A victory Sunday by Socialist presidential candidate Francois Hollande in France and the rejection by voters in Greece of that country's austerity policies have caused a "seismic shift" that threatens the future of the euro, The Guardian writes this morning.
The news sent financial markets down in Europe as the day began — but by later in the day "stock prices picked up," as The Wall Street Journal wrote just after noon in the U.S. "Traders decided the [election] results were largely as had been predicted."
"Markets took fright at the results of the French and Greek elections in early trading on Monday," The Financial Times adds. "But by the afternoon the fear had largely dissipated, as investors became more comfortable with an outcome that was broadly in line with forecasts."
The ripple effects from Sunday's elections may linger for a long time, however. As Reuters says:
"Greece's vote, combined with the victory of Socialist Francois Hollande over incumbent Nicolas Sarkozy in a French presidential election, will raise pressure on Europe's paymaster Germany to pursue a more growth-oriented approach to the crisis. But it is far from clear whether Chancellor Angela Merkel, whose insistence on tough deficit reduction in vulnerable southern euro members is popular in Germany, will take more than symbolic steps in that direction, even after Sunday's elections.
" 'This shows that politics is getting out of control in Europe, the gap between politicians and voters is widening, that's what you see in Greece, that's what you see in France,' said Steen Jakobsen, chief economist at Saxo Bank in Copenhagen."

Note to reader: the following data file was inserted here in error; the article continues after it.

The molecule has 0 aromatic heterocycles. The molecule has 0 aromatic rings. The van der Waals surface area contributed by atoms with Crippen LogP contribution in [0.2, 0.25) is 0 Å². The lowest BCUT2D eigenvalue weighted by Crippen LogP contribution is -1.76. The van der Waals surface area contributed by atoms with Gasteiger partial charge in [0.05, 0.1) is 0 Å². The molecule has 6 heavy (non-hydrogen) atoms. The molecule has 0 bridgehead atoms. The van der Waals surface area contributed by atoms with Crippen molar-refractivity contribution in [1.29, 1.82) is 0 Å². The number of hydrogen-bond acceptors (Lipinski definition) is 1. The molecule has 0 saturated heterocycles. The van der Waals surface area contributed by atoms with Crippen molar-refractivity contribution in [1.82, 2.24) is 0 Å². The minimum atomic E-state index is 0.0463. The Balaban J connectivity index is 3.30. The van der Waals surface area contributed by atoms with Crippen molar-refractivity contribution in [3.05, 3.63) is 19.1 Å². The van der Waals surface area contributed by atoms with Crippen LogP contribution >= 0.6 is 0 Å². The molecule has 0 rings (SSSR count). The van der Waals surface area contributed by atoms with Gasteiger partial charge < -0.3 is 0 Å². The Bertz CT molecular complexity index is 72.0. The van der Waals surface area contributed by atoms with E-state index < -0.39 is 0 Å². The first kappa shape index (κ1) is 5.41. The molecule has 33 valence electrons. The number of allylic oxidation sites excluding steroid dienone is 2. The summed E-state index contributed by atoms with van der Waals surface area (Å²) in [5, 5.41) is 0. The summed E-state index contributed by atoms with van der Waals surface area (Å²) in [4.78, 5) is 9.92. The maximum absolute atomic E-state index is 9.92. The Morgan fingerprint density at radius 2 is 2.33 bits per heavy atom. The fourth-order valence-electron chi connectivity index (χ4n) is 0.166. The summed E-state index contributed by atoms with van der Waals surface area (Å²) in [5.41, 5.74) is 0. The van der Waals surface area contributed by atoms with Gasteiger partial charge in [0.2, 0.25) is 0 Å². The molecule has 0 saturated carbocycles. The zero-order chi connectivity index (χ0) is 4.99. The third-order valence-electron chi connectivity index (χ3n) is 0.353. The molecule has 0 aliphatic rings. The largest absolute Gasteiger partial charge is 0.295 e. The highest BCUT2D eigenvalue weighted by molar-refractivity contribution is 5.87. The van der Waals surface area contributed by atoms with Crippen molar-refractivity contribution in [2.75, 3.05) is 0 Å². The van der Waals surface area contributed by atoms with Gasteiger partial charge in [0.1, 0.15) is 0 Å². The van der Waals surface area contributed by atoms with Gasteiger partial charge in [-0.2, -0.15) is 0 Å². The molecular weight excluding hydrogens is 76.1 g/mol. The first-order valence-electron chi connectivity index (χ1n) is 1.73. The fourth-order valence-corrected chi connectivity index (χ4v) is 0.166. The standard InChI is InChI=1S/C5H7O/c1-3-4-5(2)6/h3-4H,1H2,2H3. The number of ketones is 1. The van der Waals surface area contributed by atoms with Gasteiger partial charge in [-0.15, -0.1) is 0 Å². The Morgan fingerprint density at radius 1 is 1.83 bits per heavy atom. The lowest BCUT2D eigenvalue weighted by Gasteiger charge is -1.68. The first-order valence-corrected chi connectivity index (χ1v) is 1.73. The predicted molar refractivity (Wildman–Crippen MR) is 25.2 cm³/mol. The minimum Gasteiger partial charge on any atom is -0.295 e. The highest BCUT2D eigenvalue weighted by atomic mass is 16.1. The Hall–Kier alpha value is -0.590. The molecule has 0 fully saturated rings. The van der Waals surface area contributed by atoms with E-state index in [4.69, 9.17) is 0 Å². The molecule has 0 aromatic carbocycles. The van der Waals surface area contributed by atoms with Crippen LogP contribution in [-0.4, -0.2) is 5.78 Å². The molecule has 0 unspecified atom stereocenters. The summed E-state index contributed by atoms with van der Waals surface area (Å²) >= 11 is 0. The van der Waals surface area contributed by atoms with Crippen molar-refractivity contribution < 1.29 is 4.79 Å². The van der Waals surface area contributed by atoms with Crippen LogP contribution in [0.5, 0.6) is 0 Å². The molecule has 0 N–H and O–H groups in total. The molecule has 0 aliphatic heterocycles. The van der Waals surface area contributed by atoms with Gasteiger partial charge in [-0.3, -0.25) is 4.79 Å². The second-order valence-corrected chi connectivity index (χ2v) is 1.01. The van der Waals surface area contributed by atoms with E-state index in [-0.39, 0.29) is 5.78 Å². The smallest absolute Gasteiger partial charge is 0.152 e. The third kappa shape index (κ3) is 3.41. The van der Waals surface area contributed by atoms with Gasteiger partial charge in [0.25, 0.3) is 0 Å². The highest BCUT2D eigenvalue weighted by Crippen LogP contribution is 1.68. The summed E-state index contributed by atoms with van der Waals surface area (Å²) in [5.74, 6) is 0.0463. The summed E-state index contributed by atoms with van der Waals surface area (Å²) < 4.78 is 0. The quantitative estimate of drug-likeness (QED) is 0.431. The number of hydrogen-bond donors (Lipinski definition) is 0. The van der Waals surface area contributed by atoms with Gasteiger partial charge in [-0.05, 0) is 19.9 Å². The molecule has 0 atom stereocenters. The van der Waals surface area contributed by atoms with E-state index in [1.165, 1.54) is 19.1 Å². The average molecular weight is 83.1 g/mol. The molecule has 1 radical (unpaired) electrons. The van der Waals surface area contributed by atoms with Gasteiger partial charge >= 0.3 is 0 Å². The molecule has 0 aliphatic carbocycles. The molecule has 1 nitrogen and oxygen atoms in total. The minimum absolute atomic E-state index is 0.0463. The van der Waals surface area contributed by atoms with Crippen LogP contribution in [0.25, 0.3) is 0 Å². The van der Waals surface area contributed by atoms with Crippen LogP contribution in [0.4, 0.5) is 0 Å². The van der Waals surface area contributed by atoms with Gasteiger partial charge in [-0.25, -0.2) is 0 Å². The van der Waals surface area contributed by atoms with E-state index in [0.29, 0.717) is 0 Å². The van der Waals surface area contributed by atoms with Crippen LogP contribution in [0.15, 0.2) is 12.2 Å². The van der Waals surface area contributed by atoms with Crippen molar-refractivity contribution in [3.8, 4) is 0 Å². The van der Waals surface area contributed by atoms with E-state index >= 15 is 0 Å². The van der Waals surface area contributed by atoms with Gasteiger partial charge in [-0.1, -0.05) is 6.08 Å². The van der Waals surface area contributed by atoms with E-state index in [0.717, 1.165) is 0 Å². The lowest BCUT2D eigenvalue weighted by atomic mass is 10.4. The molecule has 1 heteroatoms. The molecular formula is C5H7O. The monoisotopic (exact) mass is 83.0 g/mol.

In the Greek parliamentary elections, according to NPR's Sylvia Poggioli, voters "sent a strong message to their country's international creditors ... rejecting their strict austerity policies."
Meanwhile, French voters seemed to be as interested in "getting rid of Sarkozy" as in electing Hollande, reports Eleanor Beardsley. But she adds that Hollande's first trip outside France will be to visit Germany's Merkel, and that he "plans to renegotiate [the] European austerity pact put in place by Sarkozy" and the German chancellor.
"The fear now is that all the hard work that had gone into getting the second bailout package may start to unravel and we can expect some real pressure on stock markets in the coming days," analyst Justin Harper of IG Markets, tells the BBC.
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